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The childhood home of many of the book's characters (Heathcliff, Catherine, Hindley, Nelly Dean, and Hareton), Wuthering Heights is a centuries-old farmhouse that symbolizes simplicity, wildness, and passion. Sturdy, substantial, and stubborn, the house is at one with the surrounding moors; it is fierce but unchanging. Its inhabitants share its characteristics—like it or not, they are in touch with their raw, natural, and animalistic instincts. Wuthering Heights stands for unfettered, primal emotions—it is nature.
Thrushcross Grange, the house owned by the Lintons and then inhabited by Lockwood, is a symbol of tamed, refined, civilized culture. Even when Heathcliff owns it, he chooses to rent it rather than live in it, for its formality does not suit the likes of him. In contrast to Wuthering Heights, "The Grange" stands for manners and civility. It is an outpost of education and urbanity in the midst of the wildness of the northern English moors.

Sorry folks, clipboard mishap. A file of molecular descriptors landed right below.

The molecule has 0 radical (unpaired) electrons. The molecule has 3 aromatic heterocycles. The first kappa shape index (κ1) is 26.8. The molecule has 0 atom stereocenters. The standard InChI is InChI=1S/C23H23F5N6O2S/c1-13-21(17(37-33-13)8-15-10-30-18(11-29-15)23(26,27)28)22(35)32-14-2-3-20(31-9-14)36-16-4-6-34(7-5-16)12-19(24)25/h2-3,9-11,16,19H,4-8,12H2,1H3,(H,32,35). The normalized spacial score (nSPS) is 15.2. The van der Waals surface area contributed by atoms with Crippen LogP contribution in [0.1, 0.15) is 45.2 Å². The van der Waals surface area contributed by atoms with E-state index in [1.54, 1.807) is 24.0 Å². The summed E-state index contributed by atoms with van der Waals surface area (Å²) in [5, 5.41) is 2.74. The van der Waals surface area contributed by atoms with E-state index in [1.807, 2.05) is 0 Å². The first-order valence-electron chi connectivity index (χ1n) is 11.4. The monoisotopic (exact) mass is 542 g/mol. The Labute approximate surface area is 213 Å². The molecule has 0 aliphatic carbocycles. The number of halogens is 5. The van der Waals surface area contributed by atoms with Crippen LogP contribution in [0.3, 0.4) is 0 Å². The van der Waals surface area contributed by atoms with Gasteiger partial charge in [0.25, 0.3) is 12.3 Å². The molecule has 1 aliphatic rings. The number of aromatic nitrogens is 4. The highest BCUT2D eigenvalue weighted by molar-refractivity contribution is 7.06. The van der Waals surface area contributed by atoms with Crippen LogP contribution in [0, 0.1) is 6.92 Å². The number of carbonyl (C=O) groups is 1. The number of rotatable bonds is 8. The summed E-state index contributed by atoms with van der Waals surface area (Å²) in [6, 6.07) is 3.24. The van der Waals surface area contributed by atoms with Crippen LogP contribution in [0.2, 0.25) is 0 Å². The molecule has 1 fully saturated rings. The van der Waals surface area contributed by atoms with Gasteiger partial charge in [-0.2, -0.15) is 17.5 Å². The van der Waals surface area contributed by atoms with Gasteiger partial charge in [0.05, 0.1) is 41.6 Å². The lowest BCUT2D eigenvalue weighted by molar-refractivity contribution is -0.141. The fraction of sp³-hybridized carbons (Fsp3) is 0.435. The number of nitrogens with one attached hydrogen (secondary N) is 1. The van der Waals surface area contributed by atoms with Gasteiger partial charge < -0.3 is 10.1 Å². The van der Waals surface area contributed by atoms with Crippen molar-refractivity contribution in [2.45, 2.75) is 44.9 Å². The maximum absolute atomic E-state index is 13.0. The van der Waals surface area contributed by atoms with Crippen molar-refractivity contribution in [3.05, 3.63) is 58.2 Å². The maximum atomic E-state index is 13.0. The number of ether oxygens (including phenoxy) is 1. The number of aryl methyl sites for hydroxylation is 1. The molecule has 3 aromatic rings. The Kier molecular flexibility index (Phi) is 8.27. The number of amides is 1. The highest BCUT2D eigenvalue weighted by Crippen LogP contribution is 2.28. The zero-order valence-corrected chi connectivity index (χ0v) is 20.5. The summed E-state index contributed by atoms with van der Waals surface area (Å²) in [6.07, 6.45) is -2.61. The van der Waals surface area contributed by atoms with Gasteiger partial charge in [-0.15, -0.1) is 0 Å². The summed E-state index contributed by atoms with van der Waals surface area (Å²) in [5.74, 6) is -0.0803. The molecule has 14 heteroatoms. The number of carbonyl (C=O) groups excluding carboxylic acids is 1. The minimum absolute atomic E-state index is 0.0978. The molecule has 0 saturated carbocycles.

The frequent storms and wind that sweep through Wuthering Heights symbolize how the characters are at the mercy of forces they cannot control. For example, Lockwood, the city boy, thinks he can walk back to Thrushcross Grange through a storm, but the nature-respecting folks at Wuthering Heights tell him he's crazy; they know that the weather—nature—is far stronger than he is. Brontë uses the weather as a metaphor for nature, which she portrays as a magnificently strong force that can conquer any character. The strongest characters are those who give the weather the respect it deserves.